It’s not secret that South Bend has had a challenging situation in the Chase Tower. Now that it’s undergone millions of dollars in renovation, the Tower is set for a new life. At the same time, the JMS building across the street is also getting new life. While each of these buildings are under construction, there is an opportunity to create a unique energy strategy that ensures the long term financial and environmental sustainability.
Hotels have challenging power needs in that their day time and night time energy loads are very different. Additionally, HVAC systems for big buildings typically waste a lot of energy. Speaking of waste, hotels produce large amounts of waste, which costs a lot of money to move.
Energy Solution: In complying with Homeland Security suggestions, to avoid the devastating black-outs, a Cogeneration (CCHP) would enable the tower to drop off the power grid if necessary. Drop off the grid? That means, during peak events or blackouts, Chase tower would not need grid supplied power. The ability to do that is worth about $7500 per year to the power company (which could help fund other upgrades).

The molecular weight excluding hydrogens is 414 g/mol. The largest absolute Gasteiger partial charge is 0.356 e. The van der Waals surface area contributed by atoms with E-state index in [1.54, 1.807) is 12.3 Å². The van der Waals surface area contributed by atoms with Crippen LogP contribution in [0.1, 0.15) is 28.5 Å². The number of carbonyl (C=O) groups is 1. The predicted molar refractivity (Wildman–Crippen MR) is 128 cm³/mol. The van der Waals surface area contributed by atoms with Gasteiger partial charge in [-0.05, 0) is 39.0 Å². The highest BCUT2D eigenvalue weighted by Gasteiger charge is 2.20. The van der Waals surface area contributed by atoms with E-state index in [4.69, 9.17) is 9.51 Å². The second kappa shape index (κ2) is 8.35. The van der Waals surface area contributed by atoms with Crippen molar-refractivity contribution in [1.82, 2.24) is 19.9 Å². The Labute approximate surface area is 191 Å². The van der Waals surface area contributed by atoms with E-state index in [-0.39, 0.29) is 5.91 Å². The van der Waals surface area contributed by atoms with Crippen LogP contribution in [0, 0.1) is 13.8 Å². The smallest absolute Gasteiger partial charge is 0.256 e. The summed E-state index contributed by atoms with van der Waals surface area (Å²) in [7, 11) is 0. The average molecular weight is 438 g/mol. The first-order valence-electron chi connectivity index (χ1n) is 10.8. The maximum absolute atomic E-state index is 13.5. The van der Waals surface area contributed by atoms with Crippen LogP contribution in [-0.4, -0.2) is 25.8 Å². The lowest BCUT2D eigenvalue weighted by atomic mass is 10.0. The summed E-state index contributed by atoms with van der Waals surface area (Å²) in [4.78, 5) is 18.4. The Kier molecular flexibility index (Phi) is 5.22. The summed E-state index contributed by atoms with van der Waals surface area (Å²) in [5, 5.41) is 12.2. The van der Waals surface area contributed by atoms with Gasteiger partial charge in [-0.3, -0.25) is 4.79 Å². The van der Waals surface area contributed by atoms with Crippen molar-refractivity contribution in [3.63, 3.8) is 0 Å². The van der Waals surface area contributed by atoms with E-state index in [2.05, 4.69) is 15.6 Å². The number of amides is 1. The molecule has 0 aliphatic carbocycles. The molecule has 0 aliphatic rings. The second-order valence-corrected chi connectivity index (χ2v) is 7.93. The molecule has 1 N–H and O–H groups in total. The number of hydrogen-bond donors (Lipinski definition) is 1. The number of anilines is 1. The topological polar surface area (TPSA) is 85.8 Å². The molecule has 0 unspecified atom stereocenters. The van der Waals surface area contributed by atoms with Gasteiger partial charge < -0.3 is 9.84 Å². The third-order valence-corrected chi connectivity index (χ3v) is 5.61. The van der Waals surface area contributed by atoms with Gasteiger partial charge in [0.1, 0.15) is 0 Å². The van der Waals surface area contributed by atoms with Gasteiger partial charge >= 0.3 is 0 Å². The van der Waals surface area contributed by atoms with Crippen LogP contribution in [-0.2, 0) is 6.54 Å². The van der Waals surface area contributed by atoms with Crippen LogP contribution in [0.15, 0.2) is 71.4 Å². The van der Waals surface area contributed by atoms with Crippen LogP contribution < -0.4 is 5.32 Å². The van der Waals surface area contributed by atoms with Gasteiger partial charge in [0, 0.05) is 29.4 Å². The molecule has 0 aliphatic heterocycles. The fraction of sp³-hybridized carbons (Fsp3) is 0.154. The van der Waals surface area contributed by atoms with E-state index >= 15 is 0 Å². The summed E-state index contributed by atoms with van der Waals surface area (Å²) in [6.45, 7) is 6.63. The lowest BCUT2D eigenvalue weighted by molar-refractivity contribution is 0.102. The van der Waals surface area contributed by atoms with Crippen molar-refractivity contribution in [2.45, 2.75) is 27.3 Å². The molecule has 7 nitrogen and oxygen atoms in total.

Additionally, in producing power, heat, and cooling at the same time is a far more efficient approach. During off peak times (night) when the hotel is busiest, it requires more energy. During peak times, the tower could provide energy (and heating/cooling) to adjacent buildings like the JMS, operating as office buildings. A thermal recovery loop could capture any access energy for hot water or heating. CO2 sensors could help in everything from air quality to understanding the number of people in rooms for HVAC needs.
Waste Solution: Connect to the proposed AVAC system and have no onsite collection or storage. It’s far cleaner and easier to manage. As mentioned in idea #22, the system allows for easier separation of recycling and food waste from the stream, resulting in far less landfill material (and far, far less cost).